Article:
NEW YORK (CBS/AP) Art fraud Thomas A. Doyle III is not fooling anyone, including the FBI, with his latest alleged scheme to rip off a Japanese collector whom he tricked into thinking they were partners in a $1.1 million purchase of a missing painting.
The 54-year-old con man was arrested on charges of conspiracy to commit mail fraud and wire fraud in the dealings over a century-and-a-half old painting by Jean-Baptiste-Camille Corot entitled "Portrait of a Girl."
Apparently, the convicted scam artist had arranged for the Japanese art collector to pay $880,000 for an 80 percent ownership of a painting, while Doyle claimed he was going to cover the remaining balance of $220,000.
In reality, Doyle had already paid $775,000 for "Portrait of a Girl" and pocketed an extra $105,000 by allegedly duping his investor.
According to The New York Post, the co-owners were going to have the painting kept in a New Jersey storage facility where prospective buyers could come and place bids, but on July 20 Doyle arranged for it to be illegally removed from the facility by another ex-con named James Carl Haggerty.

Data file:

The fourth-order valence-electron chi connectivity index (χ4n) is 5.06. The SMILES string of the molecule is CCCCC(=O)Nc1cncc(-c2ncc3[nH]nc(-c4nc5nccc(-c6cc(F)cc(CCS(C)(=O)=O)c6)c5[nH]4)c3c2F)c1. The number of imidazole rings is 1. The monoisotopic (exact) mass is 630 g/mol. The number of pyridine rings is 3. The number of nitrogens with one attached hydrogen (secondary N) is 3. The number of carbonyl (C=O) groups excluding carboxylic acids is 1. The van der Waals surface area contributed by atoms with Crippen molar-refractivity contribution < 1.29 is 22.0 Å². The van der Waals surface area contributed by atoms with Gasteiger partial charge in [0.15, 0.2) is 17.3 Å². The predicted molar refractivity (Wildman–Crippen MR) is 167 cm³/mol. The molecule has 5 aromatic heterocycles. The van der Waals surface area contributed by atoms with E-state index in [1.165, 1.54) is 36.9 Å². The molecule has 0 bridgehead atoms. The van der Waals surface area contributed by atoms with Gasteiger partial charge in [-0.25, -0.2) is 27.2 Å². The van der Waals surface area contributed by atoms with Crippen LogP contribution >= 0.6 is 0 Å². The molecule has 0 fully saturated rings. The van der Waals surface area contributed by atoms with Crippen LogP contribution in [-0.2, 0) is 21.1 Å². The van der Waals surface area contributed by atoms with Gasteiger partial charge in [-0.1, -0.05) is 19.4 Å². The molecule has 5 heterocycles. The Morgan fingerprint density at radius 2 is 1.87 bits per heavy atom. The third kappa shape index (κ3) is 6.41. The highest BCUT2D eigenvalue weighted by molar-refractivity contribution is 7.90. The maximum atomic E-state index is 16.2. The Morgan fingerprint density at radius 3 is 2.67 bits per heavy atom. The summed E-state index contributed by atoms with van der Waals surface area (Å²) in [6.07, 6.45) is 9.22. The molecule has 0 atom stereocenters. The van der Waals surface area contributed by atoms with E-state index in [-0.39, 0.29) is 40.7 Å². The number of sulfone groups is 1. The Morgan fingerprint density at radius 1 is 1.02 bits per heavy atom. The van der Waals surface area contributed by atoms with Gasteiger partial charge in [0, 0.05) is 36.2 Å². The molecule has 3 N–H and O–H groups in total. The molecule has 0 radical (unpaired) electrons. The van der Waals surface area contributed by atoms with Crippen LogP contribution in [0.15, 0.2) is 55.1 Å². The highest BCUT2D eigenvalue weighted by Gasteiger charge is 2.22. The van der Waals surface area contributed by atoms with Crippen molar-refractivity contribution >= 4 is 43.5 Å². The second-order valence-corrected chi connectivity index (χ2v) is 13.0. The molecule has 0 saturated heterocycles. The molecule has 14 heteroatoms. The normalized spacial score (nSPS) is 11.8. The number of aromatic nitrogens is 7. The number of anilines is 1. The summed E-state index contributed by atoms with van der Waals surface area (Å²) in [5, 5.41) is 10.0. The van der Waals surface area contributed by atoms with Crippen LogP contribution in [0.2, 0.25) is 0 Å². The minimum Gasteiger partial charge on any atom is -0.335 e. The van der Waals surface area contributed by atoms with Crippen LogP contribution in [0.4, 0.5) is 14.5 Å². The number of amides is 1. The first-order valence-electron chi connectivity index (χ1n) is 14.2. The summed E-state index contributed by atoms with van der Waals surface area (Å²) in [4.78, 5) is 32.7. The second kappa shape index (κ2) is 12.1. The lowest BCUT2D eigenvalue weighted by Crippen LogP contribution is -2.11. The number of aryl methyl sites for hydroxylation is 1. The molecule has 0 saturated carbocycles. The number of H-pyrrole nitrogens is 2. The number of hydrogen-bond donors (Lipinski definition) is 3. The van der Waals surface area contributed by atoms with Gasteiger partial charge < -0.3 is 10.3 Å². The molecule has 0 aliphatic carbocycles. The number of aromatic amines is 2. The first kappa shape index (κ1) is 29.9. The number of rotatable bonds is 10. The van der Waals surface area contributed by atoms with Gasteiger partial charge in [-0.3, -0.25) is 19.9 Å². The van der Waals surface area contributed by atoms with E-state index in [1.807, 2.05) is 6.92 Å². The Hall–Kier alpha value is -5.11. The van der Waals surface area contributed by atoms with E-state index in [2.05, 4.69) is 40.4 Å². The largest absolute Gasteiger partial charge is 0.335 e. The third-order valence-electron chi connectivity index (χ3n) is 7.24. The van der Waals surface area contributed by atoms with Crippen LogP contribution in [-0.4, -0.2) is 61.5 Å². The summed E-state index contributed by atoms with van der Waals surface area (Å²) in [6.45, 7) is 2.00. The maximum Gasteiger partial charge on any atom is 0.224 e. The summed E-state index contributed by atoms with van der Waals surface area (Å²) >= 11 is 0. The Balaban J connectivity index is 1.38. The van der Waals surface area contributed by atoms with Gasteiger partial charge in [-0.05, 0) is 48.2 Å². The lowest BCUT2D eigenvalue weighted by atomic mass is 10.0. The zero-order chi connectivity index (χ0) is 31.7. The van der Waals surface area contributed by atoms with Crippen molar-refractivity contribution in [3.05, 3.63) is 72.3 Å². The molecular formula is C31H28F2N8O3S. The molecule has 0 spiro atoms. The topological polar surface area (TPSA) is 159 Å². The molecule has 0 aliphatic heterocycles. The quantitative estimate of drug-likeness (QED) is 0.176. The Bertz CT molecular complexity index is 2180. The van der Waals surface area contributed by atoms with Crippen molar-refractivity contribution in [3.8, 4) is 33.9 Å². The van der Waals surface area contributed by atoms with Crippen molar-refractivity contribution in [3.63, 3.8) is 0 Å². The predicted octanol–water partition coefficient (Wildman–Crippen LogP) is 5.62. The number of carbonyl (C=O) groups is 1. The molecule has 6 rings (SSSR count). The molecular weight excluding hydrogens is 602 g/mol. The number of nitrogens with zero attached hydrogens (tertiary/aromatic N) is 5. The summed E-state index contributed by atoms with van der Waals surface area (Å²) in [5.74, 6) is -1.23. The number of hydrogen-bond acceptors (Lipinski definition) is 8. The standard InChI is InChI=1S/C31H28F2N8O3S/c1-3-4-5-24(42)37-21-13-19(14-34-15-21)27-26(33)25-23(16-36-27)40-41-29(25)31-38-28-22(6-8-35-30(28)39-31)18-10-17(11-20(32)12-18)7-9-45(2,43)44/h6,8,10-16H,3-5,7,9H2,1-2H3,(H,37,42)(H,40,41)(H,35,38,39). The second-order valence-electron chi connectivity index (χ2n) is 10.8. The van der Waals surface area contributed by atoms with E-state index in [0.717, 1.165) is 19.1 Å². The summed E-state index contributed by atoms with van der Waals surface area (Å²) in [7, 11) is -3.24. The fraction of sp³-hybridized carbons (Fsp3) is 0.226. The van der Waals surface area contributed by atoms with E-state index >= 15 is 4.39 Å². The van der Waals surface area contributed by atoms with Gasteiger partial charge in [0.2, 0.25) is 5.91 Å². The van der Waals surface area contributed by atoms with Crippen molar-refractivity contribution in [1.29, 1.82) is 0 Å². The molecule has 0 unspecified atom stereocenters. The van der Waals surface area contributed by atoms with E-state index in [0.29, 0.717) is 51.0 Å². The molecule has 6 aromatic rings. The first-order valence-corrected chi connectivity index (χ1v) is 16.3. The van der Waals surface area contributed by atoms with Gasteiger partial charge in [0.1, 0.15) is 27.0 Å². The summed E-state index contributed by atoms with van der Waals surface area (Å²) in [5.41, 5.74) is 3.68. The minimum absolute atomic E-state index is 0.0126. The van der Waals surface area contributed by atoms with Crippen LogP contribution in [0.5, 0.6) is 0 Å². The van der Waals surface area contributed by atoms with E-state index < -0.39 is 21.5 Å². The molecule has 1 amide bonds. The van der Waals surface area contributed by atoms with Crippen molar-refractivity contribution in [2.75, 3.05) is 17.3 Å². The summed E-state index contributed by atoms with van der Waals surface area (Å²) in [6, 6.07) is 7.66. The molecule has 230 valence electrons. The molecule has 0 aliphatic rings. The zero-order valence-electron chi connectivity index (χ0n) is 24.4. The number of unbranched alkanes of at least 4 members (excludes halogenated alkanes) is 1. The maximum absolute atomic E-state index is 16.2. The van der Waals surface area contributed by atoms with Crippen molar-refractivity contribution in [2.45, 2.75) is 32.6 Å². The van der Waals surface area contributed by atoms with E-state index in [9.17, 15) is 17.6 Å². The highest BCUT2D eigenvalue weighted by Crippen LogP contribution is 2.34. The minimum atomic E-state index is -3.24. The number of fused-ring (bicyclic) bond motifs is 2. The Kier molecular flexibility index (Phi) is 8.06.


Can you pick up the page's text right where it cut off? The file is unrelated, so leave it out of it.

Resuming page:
Conveniently, Haggerty claims to have "lost" the painting in a drunken stupor.
The case of the missing painting was brought to the FBI's attention after Doyle's girlfriend Kristyn Trudgeon filed a lawsuit against Haggerty alleging that she was a victim of fraud in the disappearance of the painting which is still missing in action.
Upon reviewing the case, the FBI determined that Doyle had misrepresented the price of the painting to the investor and decided to press charges.
Doyle's doting lawyer Kevin Keating claims his client is not only innocent, but a victim.
"This appears to be a squeeze play designed to get at the location of the painting. The problem is they're going after the wrong guy. He doesn't have it. He doesn't know where it is," Keating said.
No one knows who to blame or believe...Haggerty or Doyle? Both are ex-cons with a reputation for fraud and a habit of lying.
If Doyle is convicted on mail fraud and wire fraud charges, he faces up to 20 years in prison.